Arts & Culture
See How Young Artists View Life Through These Abstract Artworks
Three artists convey how they see places, events, politics, and global concerns through mixed-media art.
IMAGE ARTERY ART SPACE
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In “Anyplace Whatever,” ongoing at Artery Art Space, Catalina Africa-Espinosa, Richard Quebral, and Mai Saporsantos interpret another way of “looking and living,” dissecting through various forms of art the places, events, global concerns, politics, and chance encounters that influence our daily lives.

Africa-Espinosa’s abstract mixed-media compositions are her meditations on existence, personal discovery, and the joy of living. In her creative visions, assembled with found materials overlapped with painting, sculpture, or video, the world is seen as “labyrinths of joy and wonder,” where everyday objects can attain a deeper meaning. She graduated from the University of the Philippines College of Fine Arts, and pursued further studies at the Skowhegan School of Painting and Sculpture in Maine.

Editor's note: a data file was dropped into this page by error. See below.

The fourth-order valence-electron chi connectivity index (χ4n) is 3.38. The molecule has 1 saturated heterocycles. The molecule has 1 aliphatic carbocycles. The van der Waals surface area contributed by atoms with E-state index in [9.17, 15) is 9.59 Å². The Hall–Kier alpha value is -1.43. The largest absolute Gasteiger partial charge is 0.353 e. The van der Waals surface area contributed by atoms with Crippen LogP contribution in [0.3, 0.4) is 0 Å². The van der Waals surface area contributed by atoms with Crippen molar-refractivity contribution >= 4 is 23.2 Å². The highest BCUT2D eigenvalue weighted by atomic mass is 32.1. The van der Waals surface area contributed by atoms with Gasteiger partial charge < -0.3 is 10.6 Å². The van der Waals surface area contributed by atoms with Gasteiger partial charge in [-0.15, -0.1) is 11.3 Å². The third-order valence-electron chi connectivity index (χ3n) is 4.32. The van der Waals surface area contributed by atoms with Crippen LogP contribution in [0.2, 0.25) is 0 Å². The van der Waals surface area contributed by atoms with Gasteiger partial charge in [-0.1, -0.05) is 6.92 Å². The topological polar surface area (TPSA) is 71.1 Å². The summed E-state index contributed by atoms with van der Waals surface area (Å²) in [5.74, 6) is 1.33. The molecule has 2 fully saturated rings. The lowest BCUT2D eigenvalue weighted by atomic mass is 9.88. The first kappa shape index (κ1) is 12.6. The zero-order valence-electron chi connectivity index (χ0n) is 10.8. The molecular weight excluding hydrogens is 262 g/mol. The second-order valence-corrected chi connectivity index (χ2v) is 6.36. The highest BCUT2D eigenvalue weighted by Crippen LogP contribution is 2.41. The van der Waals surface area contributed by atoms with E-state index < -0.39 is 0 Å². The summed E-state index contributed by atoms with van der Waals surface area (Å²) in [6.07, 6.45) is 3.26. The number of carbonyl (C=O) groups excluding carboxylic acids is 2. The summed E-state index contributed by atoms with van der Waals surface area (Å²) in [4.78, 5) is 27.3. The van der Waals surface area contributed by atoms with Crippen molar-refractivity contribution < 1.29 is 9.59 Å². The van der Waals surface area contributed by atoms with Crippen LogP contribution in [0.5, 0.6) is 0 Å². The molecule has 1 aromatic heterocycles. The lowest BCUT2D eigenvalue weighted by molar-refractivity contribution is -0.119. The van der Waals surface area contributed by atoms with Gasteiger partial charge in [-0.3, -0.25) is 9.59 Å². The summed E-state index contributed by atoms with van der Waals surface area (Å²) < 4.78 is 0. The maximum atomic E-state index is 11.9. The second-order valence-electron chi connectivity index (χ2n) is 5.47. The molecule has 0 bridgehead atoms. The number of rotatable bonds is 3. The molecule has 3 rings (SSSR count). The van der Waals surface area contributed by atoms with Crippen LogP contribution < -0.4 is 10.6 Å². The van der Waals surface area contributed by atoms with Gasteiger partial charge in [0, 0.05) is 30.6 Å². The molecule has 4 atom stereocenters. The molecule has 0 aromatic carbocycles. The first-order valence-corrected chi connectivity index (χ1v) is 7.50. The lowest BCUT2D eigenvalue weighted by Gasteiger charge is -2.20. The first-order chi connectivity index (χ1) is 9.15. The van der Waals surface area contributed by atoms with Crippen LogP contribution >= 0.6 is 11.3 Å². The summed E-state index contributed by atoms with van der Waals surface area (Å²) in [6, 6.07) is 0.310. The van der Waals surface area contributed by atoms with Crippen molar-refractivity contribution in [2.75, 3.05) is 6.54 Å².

Similarly, Saporsantos' work invokes “dream sequences, personal anecdotes, observed reality, and the interpretation of its objects.” The meanings of her abstract artworks are deliberately confusing, the goal being to both fascinate and perplex the viewer. Saporsantos earned her bachelor’s degree in art studies from the University of the Philippines, and also studied at the Art Students League of New York. Based in Ilocos Sur, Quebral is a rising star in the art scene. A member of the Vigan-based artists collective Grupo Biag, Quebral gained a following in Manila through successful displays over the years at Art in the Park. In his mixed-media works, the artist captures “the modern malaise of alienation, boredom, and material consumption that calls for transformation and change.” Ongoing until November 11, 102 P. Tuazon Boulevard, Cubao, Quezon City; 725.2837.



This story was originally published in the November 2017 issue of Town&Country.

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Pierre A. Calasanz
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